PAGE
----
An Occasional Celebration of Sea Life & The Natural World in Art
I’ve never been a great fan of the painter’s go-to nomenclature; the ‘still life’. It’s been something of a catch-all for a great disparity of imagery throughout the history of art. It seems art must be tidily shuffled into the drawers of still life, landscape, portrait and figure painting. I like a painting to breathe. Still life is the antithesis to living. And, so it is, that Chaim Soutine’s ‘Still Life With Herring’, is anything but still.
I wasn’t familiar with this image until I read a piece by the fine art critic Waldemar Januszczak. Of this painting he said “this simple plate of fish is imbued with an enormous sense of meaning. Dried herrings were the cheap and staple food of the times (1910s), but Soutine turns them into sacrificial victims. The brilliant touch here is to turn the forks into a pair of sinister hands that are reaching up to strangle the terrified fish.” Januszczak’s description sheds a fresh light on the image. No longer are we looking at the mundane remnants of someone’s fish supper. Now we see something very human and alive. I see the skeletal fingers. More, I see a belly and it is this that the hands are clawing at. And do I see a bowl-face looking mournfully down at their aching stomach? Is the body even alive? Could this be a cadaver settled in its muddy grave? Maybe, but surely there is life in those hands. The bony-fork fingers are stretching. Is this a last meal then?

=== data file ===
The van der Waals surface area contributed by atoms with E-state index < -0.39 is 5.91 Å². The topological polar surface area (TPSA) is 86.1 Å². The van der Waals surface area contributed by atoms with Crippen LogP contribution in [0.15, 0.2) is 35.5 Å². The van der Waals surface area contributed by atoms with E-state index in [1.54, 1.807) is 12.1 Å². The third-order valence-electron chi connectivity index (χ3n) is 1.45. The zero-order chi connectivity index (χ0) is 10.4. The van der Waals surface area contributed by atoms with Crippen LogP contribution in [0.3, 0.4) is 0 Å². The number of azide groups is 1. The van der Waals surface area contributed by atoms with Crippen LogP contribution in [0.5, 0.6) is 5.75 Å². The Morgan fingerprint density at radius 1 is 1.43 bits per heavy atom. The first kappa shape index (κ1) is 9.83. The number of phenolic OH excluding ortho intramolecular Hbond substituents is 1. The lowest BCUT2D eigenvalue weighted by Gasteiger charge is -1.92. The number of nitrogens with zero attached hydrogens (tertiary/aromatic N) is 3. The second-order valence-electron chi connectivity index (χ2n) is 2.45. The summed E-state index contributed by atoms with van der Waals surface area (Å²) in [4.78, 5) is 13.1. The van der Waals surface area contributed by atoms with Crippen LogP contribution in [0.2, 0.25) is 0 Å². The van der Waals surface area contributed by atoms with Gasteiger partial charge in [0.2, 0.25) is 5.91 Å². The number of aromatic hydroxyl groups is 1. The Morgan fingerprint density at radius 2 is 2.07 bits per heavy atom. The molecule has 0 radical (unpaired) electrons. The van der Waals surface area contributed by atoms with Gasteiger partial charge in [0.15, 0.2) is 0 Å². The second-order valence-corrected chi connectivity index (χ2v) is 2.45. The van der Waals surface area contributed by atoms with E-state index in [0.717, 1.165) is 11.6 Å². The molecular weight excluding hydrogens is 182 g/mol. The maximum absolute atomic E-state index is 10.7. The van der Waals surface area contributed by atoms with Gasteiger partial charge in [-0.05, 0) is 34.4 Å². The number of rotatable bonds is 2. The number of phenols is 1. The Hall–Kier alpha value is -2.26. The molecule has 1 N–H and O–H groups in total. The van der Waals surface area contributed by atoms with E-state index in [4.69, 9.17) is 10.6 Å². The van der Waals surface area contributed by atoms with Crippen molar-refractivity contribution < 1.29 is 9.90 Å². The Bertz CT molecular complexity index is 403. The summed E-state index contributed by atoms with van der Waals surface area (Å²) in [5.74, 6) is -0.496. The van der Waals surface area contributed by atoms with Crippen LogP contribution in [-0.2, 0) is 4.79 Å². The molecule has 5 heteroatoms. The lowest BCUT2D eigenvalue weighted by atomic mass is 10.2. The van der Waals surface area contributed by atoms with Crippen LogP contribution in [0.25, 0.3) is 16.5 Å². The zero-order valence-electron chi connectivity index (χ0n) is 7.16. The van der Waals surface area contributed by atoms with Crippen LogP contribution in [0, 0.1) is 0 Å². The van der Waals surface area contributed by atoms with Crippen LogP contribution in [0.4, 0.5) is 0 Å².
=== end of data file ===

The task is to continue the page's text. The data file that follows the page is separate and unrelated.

Soutine is acclaimed for his free, even aggressive, brush strokes. Working in the 20s and 30s of Paris, he was an expressionist in every sense of the word. Check out his ‘Carcass of Beef’ (1925) for a clear trajectory to the tortured imagery of Francis Bacon. I’m drawn to the fish in the picture – of course I am – what strikes me most is the simplicity of brush stroke and line. In a mere few daubs, he captures the twist of pain in the fish themselves. Even these three tiny herring – gutted, dried and poleaxed – breathe a sigh of resignation.
This is no still life then. This is truly moving.
Chaim Soutine ‘Still Life with Herring’ (1916)